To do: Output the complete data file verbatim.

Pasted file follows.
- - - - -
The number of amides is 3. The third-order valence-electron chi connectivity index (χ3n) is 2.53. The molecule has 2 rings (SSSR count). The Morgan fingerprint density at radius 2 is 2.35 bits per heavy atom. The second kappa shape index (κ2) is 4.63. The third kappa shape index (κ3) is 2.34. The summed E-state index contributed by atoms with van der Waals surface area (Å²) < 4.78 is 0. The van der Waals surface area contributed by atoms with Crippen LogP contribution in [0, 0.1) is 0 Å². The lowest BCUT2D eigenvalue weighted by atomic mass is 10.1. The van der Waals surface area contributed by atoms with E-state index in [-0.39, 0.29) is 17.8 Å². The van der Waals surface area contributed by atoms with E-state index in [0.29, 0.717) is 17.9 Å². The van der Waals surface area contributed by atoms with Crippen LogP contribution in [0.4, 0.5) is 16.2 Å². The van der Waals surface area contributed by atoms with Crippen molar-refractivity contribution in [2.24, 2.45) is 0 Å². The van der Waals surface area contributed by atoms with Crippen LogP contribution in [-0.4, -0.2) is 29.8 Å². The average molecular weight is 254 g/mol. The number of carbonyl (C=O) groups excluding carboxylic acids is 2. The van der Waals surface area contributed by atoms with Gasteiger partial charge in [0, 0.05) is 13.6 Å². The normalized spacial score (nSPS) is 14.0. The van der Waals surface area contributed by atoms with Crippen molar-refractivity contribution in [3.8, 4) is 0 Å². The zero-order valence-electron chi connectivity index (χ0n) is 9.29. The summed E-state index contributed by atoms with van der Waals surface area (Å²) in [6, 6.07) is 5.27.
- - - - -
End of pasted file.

The number of amides is 3. The third-order valence-electron chi connectivity index (χ3n) is 2.53. The molecule has 2 rings (SSSR count). The Morgan fingerprint density at radius 2 is 2.35 bits per heavy atom. The second kappa shape index (κ2) is 4.63. The third kappa shape index (κ3) is 2.34. The summed E-state index contributed by atoms with van der Waals surface area (Å²) < 4.78 is 0. The van der Waals surface area contributed by atoms with Crippen LogP contribution in [0, 0.1) is 0 Å². The lowest BCUT2D eigenvalue weighted by atomic mass is 10.1. The van der Waals surface area contributed by atoms with E-state index in [-0.39, 0.29) is 17.8 Å². The van der Waals surface area contributed by atoms with E-state index in [0.29, 0.717) is 17.9 Å². The van der Waals surface area contributed by atoms with Crippen LogP contribution in [0.4, 0.5) is 16.2 Å². The van der Waals surface area contributed by atoms with Crippen molar-refractivity contribution in [2.24, 2.45) is 0 Å². The van der Waals surface area contributed by atoms with Crippen LogP contribution in [-0.4, -0.2) is 29.8 Å². The average molecular weight is 254 g/mol. The number of carbonyl (C=O) groups excluding carboxylic acids is 2. The van der Waals surface area contributed by atoms with Gasteiger partial charge in [0, 0.05) is 13.6 Å². The normalized spacial score (nSPS) is 14.0. The van der Waals surface area contributed by atoms with Crippen molar-refractivity contribution in [3.8, 4) is 0 Å². The zero-order valence-electron chi connectivity index (χ0n) is 9.29. The summed E-state index contributed by atoms with van der Waals surface area (Å²) in [6, 6.07) is 5.27.